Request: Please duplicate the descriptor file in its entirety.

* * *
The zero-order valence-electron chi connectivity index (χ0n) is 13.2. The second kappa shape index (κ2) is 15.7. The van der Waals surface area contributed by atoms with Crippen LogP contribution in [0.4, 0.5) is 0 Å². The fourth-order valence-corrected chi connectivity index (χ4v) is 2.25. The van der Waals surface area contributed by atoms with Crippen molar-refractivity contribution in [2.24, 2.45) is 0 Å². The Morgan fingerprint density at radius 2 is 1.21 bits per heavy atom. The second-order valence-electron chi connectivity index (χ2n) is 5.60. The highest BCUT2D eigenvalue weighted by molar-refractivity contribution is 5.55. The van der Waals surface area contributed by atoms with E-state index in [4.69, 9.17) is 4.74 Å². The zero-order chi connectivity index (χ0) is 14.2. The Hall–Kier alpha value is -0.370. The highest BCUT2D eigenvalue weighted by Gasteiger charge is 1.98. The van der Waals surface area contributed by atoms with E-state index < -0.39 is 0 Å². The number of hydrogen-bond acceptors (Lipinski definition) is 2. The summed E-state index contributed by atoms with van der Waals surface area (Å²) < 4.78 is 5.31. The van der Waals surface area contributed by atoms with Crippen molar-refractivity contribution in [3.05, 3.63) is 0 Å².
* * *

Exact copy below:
The zero-order valence-electron chi connectivity index (χ0n) is 13.2. The second kappa shape index (κ2) is 15.7. The van der Waals surface area contributed by atoms with Crippen LogP contribution in [0.4, 0.5) is 0 Å². The fourth-order valence-corrected chi connectivity index (χ4v) is 2.25. The van der Waals surface area contributed by atoms with Crippen molar-refractivity contribution in [2.24, 2.45) is 0 Å². The Morgan fingerprint density at radius 2 is 1.21 bits per heavy atom. The second-order valence-electron chi connectivity index (χ2n) is 5.60. The highest BCUT2D eigenvalue weighted by molar-refractivity contribution is 5.55. The van der Waals surface area contributed by atoms with E-state index in [4.69, 9.17) is 4.74 Å². The zero-order chi connectivity index (χ0) is 14.2. The Hall–Kier alpha value is -0.370. The highest BCUT2D eigenvalue weighted by Gasteiger charge is 1.98. The van der Waals surface area contributed by atoms with E-state index < -0.39 is 0 Å². The number of hydrogen-bond acceptors (Lipinski definition) is 2. The summed E-state index contributed by atoms with van der Waals surface area (Å²) < 4.78 is 5.31. The van der Waals surface area contributed by atoms with Crippen molar-refractivity contribution in [3.05, 3.63) is 0 Å².